Robert Graham (1749-1811) is the Great, Great, Great Grandfather of Bonnie. 

There are family trees online that give conflicting information for Robert’s father, one saying the father is also named Robert (wife Catherine) and the other saying it is William (wife Jane).

Evidence seems to point to Robert as the father, with no further lineage information found.

Below are four biographies of Robert Graham, including a description of his home “Locust Hill”.

1. Graham of Wythe County.      2. Unknown Author.      3. David Graham’s History.       4. Locust Hill

The author of the following is unknown:


Robert Graham made the trip across the ocean with siblings (Samuel Graham, Ann Graham & Margaret Graham Johnston) and his wife Mary Craig, with his first son Samuel being born on shipboard. Robert and Mary had four sons: Samuel, James, John and Robert, and two daughters: Nancy Agnes and Margaret. Robert married his second wife Mary Cowan abt 1790 and had sons William, Thomas, Joseph, David, Calvin and Guise; and daughters Mary and Elizabeth.


Robert Graham, whose “mother Catherine Graham had left Scotland and emigrated to Northern Ireland when her father was beheaded at the time of Charles II of England. I think some of the Grahams had been expelled to Northern Ireland as some of their kin had been beheaded as well”. Robert and Mary make the move to Pennsylvania with his siblings and make another move to Macklenburg, NC and by 1784 were living in Wytheville (Montgomery) Virginia at their home place (Locust Hill) where they raised four sons and two daughters. Mary died when the daughters were very young.


From C.T. Barns (written August 4, 1998): “My ancestor Sir Walter Buchanon, born abt 1420, married Isobel Stewart, granddaughter of Robert II. Isobel’s grandmother was Margaret Graham and her line goes back to William de Graham (b abt 1090, Normandy, France). I have not been able to trace Robert back to these Grahams but feel sure they are his ancestors”.

From David Graham’s “History of the Graham Family”, written in 1899.


Note from Bob Updegrove:  The “History of the Graham Family” was written back in 1899 by David Graham as a fairly comprehensive genealogy of his family. It appears from this paper that the father of (Capt.) Robert Graham was the brother of David Graham’s great grandfather (John Graham, Sr). Unfortunately the paper does not provide the name of Robert Graham’s father and it does not provide the names of John Graham’s parents. Our records show the father of Robert also being named Robert Graham and the only name we have for his mother is Catherine. The “History of the Graham Family” has a lot of information about Graham ancestors in Scotland and their move to Virginia.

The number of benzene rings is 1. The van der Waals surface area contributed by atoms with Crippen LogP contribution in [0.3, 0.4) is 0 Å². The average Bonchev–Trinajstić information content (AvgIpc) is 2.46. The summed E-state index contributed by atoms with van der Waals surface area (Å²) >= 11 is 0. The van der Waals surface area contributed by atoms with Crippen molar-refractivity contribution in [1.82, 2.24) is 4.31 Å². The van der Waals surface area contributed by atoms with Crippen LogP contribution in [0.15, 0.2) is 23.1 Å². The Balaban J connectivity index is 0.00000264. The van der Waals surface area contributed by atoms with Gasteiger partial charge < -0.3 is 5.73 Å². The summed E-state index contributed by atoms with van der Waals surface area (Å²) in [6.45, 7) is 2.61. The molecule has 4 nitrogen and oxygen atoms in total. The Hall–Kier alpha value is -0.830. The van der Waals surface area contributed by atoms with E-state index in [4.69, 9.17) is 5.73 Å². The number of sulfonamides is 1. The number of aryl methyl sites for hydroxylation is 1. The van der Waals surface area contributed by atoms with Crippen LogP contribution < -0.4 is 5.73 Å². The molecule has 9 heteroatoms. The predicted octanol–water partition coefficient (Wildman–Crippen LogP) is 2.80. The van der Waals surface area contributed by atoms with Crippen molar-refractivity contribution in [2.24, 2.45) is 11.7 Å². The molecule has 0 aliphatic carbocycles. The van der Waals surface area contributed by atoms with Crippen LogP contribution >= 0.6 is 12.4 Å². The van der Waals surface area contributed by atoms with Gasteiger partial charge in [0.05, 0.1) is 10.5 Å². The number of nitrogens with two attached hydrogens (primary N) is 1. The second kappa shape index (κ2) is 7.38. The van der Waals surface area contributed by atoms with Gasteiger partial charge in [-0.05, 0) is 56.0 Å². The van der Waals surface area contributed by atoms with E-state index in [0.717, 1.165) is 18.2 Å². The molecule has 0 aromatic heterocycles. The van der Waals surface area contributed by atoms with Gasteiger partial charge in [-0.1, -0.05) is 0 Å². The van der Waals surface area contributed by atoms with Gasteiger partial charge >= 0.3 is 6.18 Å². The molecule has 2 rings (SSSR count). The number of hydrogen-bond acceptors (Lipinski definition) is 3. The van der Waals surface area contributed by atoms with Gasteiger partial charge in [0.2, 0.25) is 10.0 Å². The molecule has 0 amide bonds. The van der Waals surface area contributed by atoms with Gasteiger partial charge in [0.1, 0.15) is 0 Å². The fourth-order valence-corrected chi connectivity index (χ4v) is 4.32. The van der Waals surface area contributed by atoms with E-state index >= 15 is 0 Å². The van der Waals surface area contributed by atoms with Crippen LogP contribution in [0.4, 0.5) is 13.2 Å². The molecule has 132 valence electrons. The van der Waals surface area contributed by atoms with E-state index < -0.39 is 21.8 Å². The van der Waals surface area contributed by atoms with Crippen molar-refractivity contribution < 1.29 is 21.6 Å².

Robert Graham of Fort Chiswell (Wythe County, VA)


Robert, the other brother of David and James, Sr., who settled at Fort Chiswell, Wythe county, Virginia, married in Ireland (or Scotland) Mary Craige, who bore him four sons and two daughters. The names of the sons were: Samuel, John, Robert and James; the daughters names being Margaret, who married a McGavock, and Nancy, who married a Crocket. After the death of Robert Graham’s first wife, he married a Miss Cowan, by whom he had three sons, David, Joseph and Calvin. From these have descended a large and influential family, who live in Wythe, Tazewell and adjoining counties.


Robert Graham accumulated a large landed property, which to this day is mostly in the hands of his descendants. As a remarkable coincidence, it will be observed that the names of five of Robert Graham’s sons are the same as five of the sons of his brothers, David and James. In Robert’s family, we have Samuel, John, James, David and Joseph, while in James’ family there is John, who was killed by the Indians, Samuel, James and David; and David’s family, John and Joseph. These facts themselves, if other evidence was wanting, prove beyond a doubt that they were brothers.


Samuel M. Graham, of Graham, Virginia, a great grandson of Robert Graham, who settled at Fort Chiswell, Virginia, about 1774. He claims that his great grandfather and the writer’s grandfather, James, who settled at Lowell about 1771, were brothers.


As a mark of military tack of this family, James was made a Colonel and his son, William, a Major of Monroe county, and Samuel, a son of Robert, was a major in Tazewell county. And as to their mathematical proclivities, the Grahams had a strong inclination. We can trace seven surveyors and four or five very prominent ones of the before named family.